Since I wasn’t even alive in 1968, I’ll defer to Boomers and historians to tell us whether the country was more divided back then or today. In my lifetime, however, I can confidently say that the racial, political, economic, and ideological polarization has never been worse, nor has the violence and outrage.
No matter the issue, from public policy to personal morality to global health, people seem to immediately run to their ideological and political corners: No discussion, little charity, less concern about the requirements of a common life together, but a lot of yelling. It’s difficult to imagine a people less able to accomplish a life together than us, with no shared vision and no shared memory.
Friday, however, offers us an opportunity to come out of our ideological and political corners and agree to commemorate a significant day in American history. Every American, regardless of politics or background, should reflect on a day marked in many African American communities for over 150 years.
June 19th is Juneteenth, the anniversary of the day in 1865 in which the particularly vicious evil of chattel slavery effectively came to an end in this country. Here’s the history.
In 1862, President Lincoln issued the most famous executive order in history, known as the Emancipation Proclamation. “…on the first day of January,” read the order, “in the year of our Lord one thousand eight hundred and sixty-three, all persons held as slaves within any State … in rebellion against the United States, shall be then, thenceforward and forever free.”
With this order, Lincoln only declared the emancipation of slaves within the Confederacy. Pro-Union border states and even areas in the South controlled by Union troops were not “in rebellion against the United States.” Practically speaking, the Emancipation Proclamation was more symbolic than effective.
The surrender of Confederate General Robert E. Lee at Appomattox in April of 1865 signaled the end of the Confederacy and foresaw the final end of slavery. Even then, however, pockets of resistance persisted. Emancipation would have to be enforced.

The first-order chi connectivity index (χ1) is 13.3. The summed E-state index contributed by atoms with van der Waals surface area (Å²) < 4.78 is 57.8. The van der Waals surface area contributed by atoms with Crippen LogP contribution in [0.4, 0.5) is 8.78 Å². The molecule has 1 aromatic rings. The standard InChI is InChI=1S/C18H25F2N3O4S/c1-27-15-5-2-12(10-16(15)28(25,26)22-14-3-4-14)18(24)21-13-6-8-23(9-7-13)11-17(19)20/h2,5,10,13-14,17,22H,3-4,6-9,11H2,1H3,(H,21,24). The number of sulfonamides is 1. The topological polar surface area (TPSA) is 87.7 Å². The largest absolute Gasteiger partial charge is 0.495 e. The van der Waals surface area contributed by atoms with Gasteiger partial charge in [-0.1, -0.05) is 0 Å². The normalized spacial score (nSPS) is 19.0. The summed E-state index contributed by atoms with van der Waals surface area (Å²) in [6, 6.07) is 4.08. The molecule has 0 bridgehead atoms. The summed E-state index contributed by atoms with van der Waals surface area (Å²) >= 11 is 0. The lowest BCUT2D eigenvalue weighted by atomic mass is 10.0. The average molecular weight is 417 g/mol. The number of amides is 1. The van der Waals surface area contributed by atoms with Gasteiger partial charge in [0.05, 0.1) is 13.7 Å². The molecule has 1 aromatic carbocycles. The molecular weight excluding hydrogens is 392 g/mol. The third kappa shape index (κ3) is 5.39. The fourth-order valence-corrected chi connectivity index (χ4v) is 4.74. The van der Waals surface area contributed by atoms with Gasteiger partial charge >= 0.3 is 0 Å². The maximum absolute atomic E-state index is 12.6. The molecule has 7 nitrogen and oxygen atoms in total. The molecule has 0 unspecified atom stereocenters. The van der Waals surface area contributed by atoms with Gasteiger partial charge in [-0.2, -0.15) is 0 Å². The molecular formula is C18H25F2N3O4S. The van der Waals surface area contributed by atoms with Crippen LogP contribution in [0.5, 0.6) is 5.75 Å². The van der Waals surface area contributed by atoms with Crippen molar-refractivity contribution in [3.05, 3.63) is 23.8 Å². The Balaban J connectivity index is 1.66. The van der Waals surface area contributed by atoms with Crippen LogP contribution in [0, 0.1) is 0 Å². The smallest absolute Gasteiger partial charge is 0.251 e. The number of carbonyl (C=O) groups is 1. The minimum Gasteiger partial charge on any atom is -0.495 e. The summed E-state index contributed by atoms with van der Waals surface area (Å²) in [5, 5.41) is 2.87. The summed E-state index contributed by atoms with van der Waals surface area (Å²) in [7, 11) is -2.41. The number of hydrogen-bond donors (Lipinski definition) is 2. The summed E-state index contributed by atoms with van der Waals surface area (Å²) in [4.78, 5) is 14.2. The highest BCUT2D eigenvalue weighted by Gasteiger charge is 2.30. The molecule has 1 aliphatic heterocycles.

On June 19, 1865, “more than two thousand Federal soldiers of the 13th Army Corps arrived in Galveston [Texas] and with them Major General Gordon Granger . . . Granger’s men marched through Galveston reading General Order, No. 3,” which informed “the people of Texas… that, in accordance with a Proclamation from the Executive of the United States, all slaves are free.”
That is a moment worthy of commemorating.
In fact, African-Americans in Texas began commemorating Juneteenth very next year, 1866. As African-Americans migrated north and west, they took the commemoration with them. Even today, though officially recognized in hundreds of cities and in 47 out of 50 states, Juneteenth remains largely an African-American celebration.
But it’s a day all Americans should commemorate. Juneteenth was the culmination of the efforts of men and women across race and social standing to put an end to a particularly shameful practice on our shores.
Last year, my Colson Center colleague Tim Padgett wrote an outstanding column on Juneteenth at BreakPoint.org,. In it, he described how American abolitionists “were driven by the understanding that the realities of American Slavery were irreconcilable to their Christian beliefs about the dignity of humanity and their American dreams about the centrality of liberty. They saw that the slave was as made in the image of God as anyone else and therefore as deserving of honor as themselves.”
Juneteenth 1865 is an important event in our national timeline, an attempt to live up to what Chuck Colson liked to call our American creed: “We hold these truths to be self-evident, that all men are created equal, that they are endowed by their Creator with certain unalienable rights, that among these are life, liberty and the pursuit of happiness.”
We’ve not yet lived up to that creed. We still have a long way to go. Perhaps remembering Juneteenth together could remind us of the type of nation we say we are, and compel us to keep trying.
Originally posted at breakpoint.org